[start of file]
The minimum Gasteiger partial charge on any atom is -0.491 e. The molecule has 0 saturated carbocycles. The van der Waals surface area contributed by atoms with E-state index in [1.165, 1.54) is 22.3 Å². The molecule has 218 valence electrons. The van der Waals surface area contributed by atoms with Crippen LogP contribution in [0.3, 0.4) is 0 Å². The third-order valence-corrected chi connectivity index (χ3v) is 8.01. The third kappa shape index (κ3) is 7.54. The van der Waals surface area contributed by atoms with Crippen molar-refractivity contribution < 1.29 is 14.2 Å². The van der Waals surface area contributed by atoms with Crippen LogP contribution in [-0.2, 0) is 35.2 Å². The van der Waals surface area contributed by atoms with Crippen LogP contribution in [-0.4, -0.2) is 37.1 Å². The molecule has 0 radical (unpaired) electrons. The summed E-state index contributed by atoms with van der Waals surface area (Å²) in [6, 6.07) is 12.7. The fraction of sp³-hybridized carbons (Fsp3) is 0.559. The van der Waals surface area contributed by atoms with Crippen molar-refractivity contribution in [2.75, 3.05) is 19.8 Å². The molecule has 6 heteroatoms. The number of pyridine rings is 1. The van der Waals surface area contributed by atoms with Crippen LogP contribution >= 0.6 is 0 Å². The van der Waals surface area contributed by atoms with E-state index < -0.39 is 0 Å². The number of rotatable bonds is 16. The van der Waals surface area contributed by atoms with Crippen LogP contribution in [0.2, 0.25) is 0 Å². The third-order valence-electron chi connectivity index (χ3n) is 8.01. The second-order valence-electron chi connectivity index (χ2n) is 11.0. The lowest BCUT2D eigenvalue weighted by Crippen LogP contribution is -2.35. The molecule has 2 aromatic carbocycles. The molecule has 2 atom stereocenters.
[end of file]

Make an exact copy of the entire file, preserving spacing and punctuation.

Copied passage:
The minimum Gasteiger partial charge on any atom is -0.491 e. The molecule has 0 saturated carbocycles. The van der Waals surface area contributed by atoms with E-state index in [1.165, 1.54) is 22.3 Å². The molecule has 218 valence electrons. The van der Waals surface area contributed by atoms with Crippen LogP contribution in [0.3, 0.4) is 0 Å². The third-order valence-corrected chi connectivity index (χ3v) is 8.01. The third kappa shape index (κ3) is 7.54. The van der Waals surface area contributed by atoms with Crippen molar-refractivity contribution < 1.29 is 14.2 Å². The van der Waals surface area contributed by atoms with Crippen LogP contribution in [-0.2, 0) is 35.2 Å². The van der Waals surface area contributed by atoms with Crippen LogP contribution in [-0.4, -0.2) is 37.1 Å². The molecule has 0 radical (unpaired) electrons. The summed E-state index contributed by atoms with van der Waals surface area (Å²) in [6, 6.07) is 12.7. The fraction of sp³-hybridized carbons (Fsp3) is 0.559. The van der Waals surface area contributed by atoms with Crippen molar-refractivity contribution in [2.75, 3.05) is 19.8 Å². The molecule has 6 heteroatoms. The number of pyridine rings is 1. The van der Waals surface area contributed by atoms with Crippen LogP contribution >= 0.6 is 0 Å². The van der Waals surface area contributed by atoms with E-state index < -0.39 is 0 Å². The number of rotatable bonds is 16. The van der Waals surface area contributed by atoms with Crippen LogP contribution in [0.2, 0.25) is 0 Å². The third-order valence-electron chi connectivity index (χ3n) is 8.01. The second-order valence-electron chi connectivity index (χ2n) is 11.0. The lowest BCUT2D eigenvalue weighted by Crippen LogP contribution is -2.35. The molecule has 2 aromatic carbocycles. The molecule has 2 atom stereocenters.